In 2014, over 5.6 trillion cigarettes were sold to more than a billion smokers, worldwide. World No Tobacco Day aims to inspire more people to quit smoking and embrace a healthier lifestyle.
Every year, on the 31st of May, World No Tobacco Day is celebrated to inform the public on the dangers of tobacco use and how to protect the future generations from tobacco-related diseases.
In Malaysia, the Deputy Health Director-General revealed that 20,000 Malaysians die annually due to smoking and the highest number of smokers are men between the ages of 15 and 24. Here are some insights into tobacco use and its impact on your health.
The physical effects of smoking include bad breath, stained teeth, gum disease and damage to the sense of taste.
Smoking has been found to cause cancer, heart disease, stroke, lung diseases, diabetes and chronic obstructive pulmonary disease (COPD) such as emphysema and chronic bronchitis.
Erectile dysfunction can be caused by smoking.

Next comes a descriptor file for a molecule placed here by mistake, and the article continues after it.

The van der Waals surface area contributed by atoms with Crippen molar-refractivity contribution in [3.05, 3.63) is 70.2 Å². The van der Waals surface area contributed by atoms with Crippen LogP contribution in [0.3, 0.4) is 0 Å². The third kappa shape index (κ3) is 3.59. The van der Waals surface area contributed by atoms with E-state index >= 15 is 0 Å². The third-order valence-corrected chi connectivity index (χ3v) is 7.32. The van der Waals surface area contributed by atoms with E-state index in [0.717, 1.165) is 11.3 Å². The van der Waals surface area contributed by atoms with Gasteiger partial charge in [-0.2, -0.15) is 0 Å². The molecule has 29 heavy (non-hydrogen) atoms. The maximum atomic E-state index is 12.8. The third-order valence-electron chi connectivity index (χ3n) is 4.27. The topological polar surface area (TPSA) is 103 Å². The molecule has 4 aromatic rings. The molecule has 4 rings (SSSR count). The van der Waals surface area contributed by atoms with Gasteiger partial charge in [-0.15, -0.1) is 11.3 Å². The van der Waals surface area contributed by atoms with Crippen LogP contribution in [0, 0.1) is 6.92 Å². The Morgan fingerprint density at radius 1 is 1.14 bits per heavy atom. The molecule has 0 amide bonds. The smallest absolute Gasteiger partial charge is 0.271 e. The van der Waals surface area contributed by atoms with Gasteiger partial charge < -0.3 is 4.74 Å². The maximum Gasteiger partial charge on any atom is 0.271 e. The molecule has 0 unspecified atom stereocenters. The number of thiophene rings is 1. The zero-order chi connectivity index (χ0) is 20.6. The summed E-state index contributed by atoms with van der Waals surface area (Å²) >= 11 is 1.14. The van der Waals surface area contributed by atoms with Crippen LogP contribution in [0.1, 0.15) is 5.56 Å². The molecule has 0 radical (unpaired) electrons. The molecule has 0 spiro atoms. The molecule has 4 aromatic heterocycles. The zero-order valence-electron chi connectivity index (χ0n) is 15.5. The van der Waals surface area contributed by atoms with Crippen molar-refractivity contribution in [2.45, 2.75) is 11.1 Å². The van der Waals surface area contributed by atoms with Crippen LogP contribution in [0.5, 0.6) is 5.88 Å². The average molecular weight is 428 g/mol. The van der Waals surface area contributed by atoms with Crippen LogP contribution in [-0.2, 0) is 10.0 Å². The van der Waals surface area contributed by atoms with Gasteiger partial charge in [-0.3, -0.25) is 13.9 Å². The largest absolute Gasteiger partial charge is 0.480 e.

Worldwide, tobacco use causes almost 6 million deaths annually and by 2030, it is projected to cause more than 8 million deaths.
There are 4.7 million smokers in Malaysia. 38 percent are male and 1.4 percent are female.
Secondhand smoke exposure increases a person’s chances of getting lung cancer and is very damaging to the heart.
Smoke makes the blood stickier, raises LDL (low density lipoprotein, ‘bad’) cholesterol, and damages the lining of the blood vessels. All of these can eventually lead to a heart attack or stroke.
Smoking during pregnancy can cause premature delivery, low birth weight, Sudden Infant Death Syndrome, limited mental ability, and ADHD (Attention Deficit Hyperactivity Disorder).